Beaten in the 2010 Grand Prix de Futsal final by big rivals Spain, Brazil had nothing but victory on their mind ahead of this year’s competition, which they hosted in Manaus last week. And while A Canarinha found the going tougher than they would have liked on home soil, they ultimately achieved their goal, a superb extra-time strike by star man Falcao clinching a 2-1 win over Russia in the final and their sixth Grand Prix title in seven attempts.
After defeating Iran 4-2 in the match for third place, neighbours Argentina climbed on to the podium for the fourth time in the history of the competition and the first since finishing runners-up in 2008. FIFA.com looks back at the highs and lows of the week-long tournament, which brought together 16 teams from five confederations, all of whom are hoping to feature prominently at next year’s FIFA Futsal World Cup, to be staged in Thailand.
Marcos Sorato’s champions barely put a foot wrong in front of their fans, winning all five of their games en route to edging out the Russians. In doing so they racked up 33 goals, more than any other side in the tournament, and also boasted the tightest defence, conceding just five times all week.
After easing through the group phase, they swamped quarter-final opponents Uruguay 12-0 and then had to dig somewhat deeper to dispose of Iran 3-0 in the semis.
Cheered on by 10,000 fans, the hosts were pushed all the way by Russia in the final, the underdogs even having the temerity to take the lead. Valdin’s equaliser took the game into extra time, however, with Falcao’s sumptuous strike settling the issue.
“It wasn’t easy to take on such tough opponents and come from a goal behind, especially when they’re so dangerous on the counter-attack,” commented coach Sorato afterwards. “The players kept their nerve and that was the key factor for us in winning a tournament that’s getting harder and harder, as we saw last year.”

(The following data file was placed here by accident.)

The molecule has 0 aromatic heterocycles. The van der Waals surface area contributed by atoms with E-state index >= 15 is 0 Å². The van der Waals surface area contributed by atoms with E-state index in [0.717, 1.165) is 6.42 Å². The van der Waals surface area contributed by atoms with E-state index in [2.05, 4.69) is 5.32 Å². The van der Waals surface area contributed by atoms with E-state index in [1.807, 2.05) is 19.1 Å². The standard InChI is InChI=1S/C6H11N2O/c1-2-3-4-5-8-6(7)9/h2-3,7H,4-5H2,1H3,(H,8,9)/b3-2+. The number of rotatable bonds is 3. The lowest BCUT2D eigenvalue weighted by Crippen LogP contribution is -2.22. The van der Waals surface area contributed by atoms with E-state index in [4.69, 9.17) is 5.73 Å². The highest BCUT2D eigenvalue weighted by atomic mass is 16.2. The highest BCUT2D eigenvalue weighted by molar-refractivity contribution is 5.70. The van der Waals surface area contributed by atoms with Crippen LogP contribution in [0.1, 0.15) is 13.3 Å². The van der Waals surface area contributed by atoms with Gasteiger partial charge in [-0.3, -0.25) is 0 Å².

Falcao, Brazil’s second-highest scorer with five goals (two behind Lukaian), spoke of his relief at scoring the winner, his first goal in three games: “I was definitely due an important goal and I’m delighted it came. The whole team rose to the occasion, though, especially Tiago and Valdin.”
Russians on the rise
Eighth last year, the Russians surprised no one with their ultra-solid showing in Manaus, having tested Brazil’s mettle in the semi-finals of the FIFA Futsal World Cup Brazil 2008. In notching four wins and two draws in normal time, the eastern Europeans scored 29 goals and let in 11, a record bettered only by the hosts.
“We had a great campaign with some excellent performances,” said their Brazilian-born naturalised goalkeeper Gustavo, one of the stars of a fine side. “Defeat in the final was down to little details, but the result doesn’t really spoil our tournament. Russia have definitely arrived in the world futsal elite.”
Argentina’s record was identical to the Russians, who beat them 3-2 in extra time in the semis, preventing them from contesting their first final since 2008. Nevertheless, La Albiceleste cemented their status as the second-best team in South America, having finished runners-up to Brazil at this year’s Copa America. Providing the firepower up front for them were Alamiro Vaporaki and Santiago Basile, who scored virtually half the team’s 26 goals between them.
After finishing fourth in 2010 it was no shock to see Iran repeat the feat. Runners-up to Brazil in 2007 and 2009, the Asian side have now reached the semi-finals four times in the last five Grands Prix and stood tall once more thanks to contributions from Ali Asghar Hassanzadeh, Mohammad Keshavarz Nasrabadi and Mohammad Taheri, all of them veterans of Brazil 2008.
Also deserving of honourable mentions are Guatemala, who beat Paraguay to fifth place, and Andre Vanderlei, who hails from Brazil but scored 11 goals for Belgium to end the tournament as the leading marksman. Three teams to disappoint, however, were the African trio of Angola, Mozambique and Zambia, who finished the competition in 11th, 12th and 16th places respectively.